CORRIDOR FACTS

The region’s 30-mile Northeast Corridor is generally defined along US 31 (Gallatin Road, Nashville Pike), Interstate 65, SR 386 (Vietnam Veterans Blvd) and encompasses the areas of East Nashville, Madison, Goodlettsville, Hendersonville, and Gallatin.

LAND USE :: TRANSPORTATION :: URBAN DESIGN

LAND USE
The corridor ranges from relatively mature development in the southwest to new development in the northeast. East Nashville is undergoing revitalization of its commercial areas and residential neighborhoods while maintaining a traditional, compact urban development pattern. Gallatin Pike is an important transportation corridor in the East Nashville and Madison communities and future land use plans call for concentrating development in nodal community centers with a pedestrian-oriented character. The cities of Hendersonville and Gallatin are experiencing faster population growth and development with new upscale residential and commercial development occurring in less concentrated suburban development patterns.

TRANSPORTATION
The corridor is served by a variety transportation services, highlighted by major north-south roadway facilities. Traffic volumes on those and other major facilities have increased significantly over the past decade, resulting in higher levels of congestion. A variety of transit services also are available within the corridor including fixed route bus service, express service and park and ride lots.

  • Four north-south roadway facilities run in parallel in the northeast Nashville area, each with different transportation characteristics: Interstate 65, Vietnam Veteran’s Blvd (SR 386), Gallatin Road/ Nashville Pike (US 31E), Dickerson Pike (SR 11), and Ellington Parkway.
  • Average traffic volumes have increased by 6 percent on the roadways in the study area between 2000 and 2006.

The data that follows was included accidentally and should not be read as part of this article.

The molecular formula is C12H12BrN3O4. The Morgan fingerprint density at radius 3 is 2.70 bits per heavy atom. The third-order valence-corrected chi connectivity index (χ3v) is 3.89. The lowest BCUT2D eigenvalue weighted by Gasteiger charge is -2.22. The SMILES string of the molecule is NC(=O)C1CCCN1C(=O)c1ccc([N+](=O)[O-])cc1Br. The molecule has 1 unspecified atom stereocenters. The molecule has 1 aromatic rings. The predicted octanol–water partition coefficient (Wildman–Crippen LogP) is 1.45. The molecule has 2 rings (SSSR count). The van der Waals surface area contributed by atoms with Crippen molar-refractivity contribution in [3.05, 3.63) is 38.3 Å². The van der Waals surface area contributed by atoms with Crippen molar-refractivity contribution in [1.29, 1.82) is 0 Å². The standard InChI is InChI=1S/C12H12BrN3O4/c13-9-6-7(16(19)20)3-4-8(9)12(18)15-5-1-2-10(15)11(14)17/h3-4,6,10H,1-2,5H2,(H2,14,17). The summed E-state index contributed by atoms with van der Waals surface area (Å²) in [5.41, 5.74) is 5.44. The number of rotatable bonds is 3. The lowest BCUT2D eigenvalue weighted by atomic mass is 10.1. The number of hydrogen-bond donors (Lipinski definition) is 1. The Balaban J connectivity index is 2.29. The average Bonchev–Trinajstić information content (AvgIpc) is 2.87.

• I-65 = 4% increase
    • Vietnam Veteran’s Parkway = 14% increase
    • Ellington Parkway = 16% increase
    • Gallatin Pike = 4% decrease
    • Dickerson Pike = 3% decrease
  • An HOV lane is currently in use on I-65 between Briley Parkway and the I-65/Vietnam Veteran’s Blvd. interchange.
  • CSX owns and operates a mainline railroad which travels through downtown Nashville, Madison, Hendersonville, and Gallatin.
  • In 2005, there were about 96 trains per day using two existing tracks between downtown Nashville and Madison. Between Madison and Gallatin there were about 32 trains per day using one existing track.
  • The Nashville MTA currently provides bus service (Route 26) between downtown Nashville and Rivergate Mall. In 2004 it carried 10% of all fixed route customers in the MTA’s network and was the route with the overall highest ridership. 2007 data indicates substantially increased ridership.
  • Bus service also is provided via Route 35x which extends from downtown Nashville to Hendersonville with service provided in the morning and evening rush hours.
  • According to a 2006 survey, 54% of the MTA transit riders had no working vehicle and 74% had incomes less than $15,000 per year indicating a heavily transit dependent customer base.
  • Currently, no fixed route bus service extends from Davidson County to the City of Gallatin.
  • Five park and ride lots are provided in the study area for bus transfers and car and van pools. These lots are located at the Madison Kmart, Madison Square, Hendersonville RTA, New Shackle Island (Hendersonville), and Rivergate Mall. In total, over 250 parking spaces are available.

URBAN DESIGN
The urban design characteristics of the corridor represent a continuum of development patterns representative of time periods as the region has expanded over the last 50 years. Each community has small commercial nodes that formed their original town centers. Connecting these nodes are various scales of strip commercial. The scale of these strip commercial areas is smaller within the segment between Nashville’s central business district and Madison.

With the exception of large grocery store developments, the size of these developments is typically under an acre with less than 100ft of street frontage. Larger strip commercial developments are more characteristic of the segments around the Rivergate Mall. These developments commonly include 3 or more acres with street frontage exceeding 150ft. Indian Lake Village in Hendersonville, a large office, residential, and retail center currently under construction, has begun to introduce a large-scale multi-use development pattern to the north Hendersonville portion of the corridor.